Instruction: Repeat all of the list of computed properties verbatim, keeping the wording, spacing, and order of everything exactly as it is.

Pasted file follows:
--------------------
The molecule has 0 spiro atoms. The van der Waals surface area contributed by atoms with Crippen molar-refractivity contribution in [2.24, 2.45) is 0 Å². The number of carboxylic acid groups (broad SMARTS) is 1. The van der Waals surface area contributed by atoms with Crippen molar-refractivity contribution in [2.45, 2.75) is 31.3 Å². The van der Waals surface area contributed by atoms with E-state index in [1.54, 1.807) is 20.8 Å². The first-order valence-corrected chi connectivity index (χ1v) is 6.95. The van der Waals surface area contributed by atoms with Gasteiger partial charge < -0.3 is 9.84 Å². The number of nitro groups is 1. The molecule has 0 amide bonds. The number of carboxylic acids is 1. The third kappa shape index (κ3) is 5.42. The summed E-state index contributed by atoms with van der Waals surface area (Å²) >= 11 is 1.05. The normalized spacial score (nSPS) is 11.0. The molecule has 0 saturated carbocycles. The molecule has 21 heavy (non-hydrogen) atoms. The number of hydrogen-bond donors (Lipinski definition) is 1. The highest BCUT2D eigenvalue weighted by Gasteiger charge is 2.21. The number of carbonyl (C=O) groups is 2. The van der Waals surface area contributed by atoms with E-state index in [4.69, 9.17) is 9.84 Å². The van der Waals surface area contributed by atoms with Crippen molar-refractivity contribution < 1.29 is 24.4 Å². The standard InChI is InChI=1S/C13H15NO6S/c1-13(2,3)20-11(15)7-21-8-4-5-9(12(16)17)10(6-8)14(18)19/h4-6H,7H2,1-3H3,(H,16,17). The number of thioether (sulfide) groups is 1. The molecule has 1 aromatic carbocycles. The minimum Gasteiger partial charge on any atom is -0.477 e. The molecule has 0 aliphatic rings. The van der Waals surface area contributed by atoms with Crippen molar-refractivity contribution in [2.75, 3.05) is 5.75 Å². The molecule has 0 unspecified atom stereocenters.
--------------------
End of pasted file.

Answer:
The molecule has 0 spiro atoms. The van der Waals surface area contributed by atoms with Crippen molar-refractivity contribution in [2.24, 2.45) is 0 Å². The number of carboxylic acid groups (broad SMARTS) is 1. The van der Waals surface area contributed by atoms with Crippen molar-refractivity contribution in [2.45, 2.75) is 31.3 Å². The van der Waals surface area contributed by atoms with E-state index in [1.54, 1.807) is 20.8 Å². The first-order valence-corrected chi connectivity index (χ1v) is 6.95. The van der Waals surface area contributed by atoms with Gasteiger partial charge < -0.3 is 9.84 Å². The number of nitro groups is 1. The molecule has 0 amide bonds. The number of carboxylic acids is 1. The third kappa shape index (κ3) is 5.42. The summed E-state index contributed by atoms with van der Waals surface area (Å²) >= 11 is 1.05. The normalized spacial score (nSPS) is 11.0. The molecule has 0 saturated carbocycles. The molecule has 21 heavy (non-hydrogen) atoms. The number of hydrogen-bond donors (Lipinski definition) is 1. The highest BCUT2D eigenvalue weighted by Gasteiger charge is 2.21. The number of carbonyl (C=O) groups is 2. The van der Waals surface area contributed by atoms with E-state index in [4.69, 9.17) is 9.84 Å². The van der Waals surface area contributed by atoms with Crippen molar-refractivity contribution < 1.29 is 24.4 Å². The standard InChI is InChI=1S/C13H15NO6S/c1-13(2,3)20-11(15)7-21-8-4-5-9(12(16)17)10(6-8)14(18)19/h4-6H,7H2,1-3H3,(H,16,17). The number of thioether (sulfide) groups is 1. The molecule has 1 aromatic carbocycles. The minimum Gasteiger partial charge on any atom is -0.477 e. The molecule has 0 aliphatic rings. The van der Waals surface area contributed by atoms with Crippen molar-refractivity contribution in [2.75, 3.05) is 5.75 Å². The molecule has 0 unspecified atom stereocenters.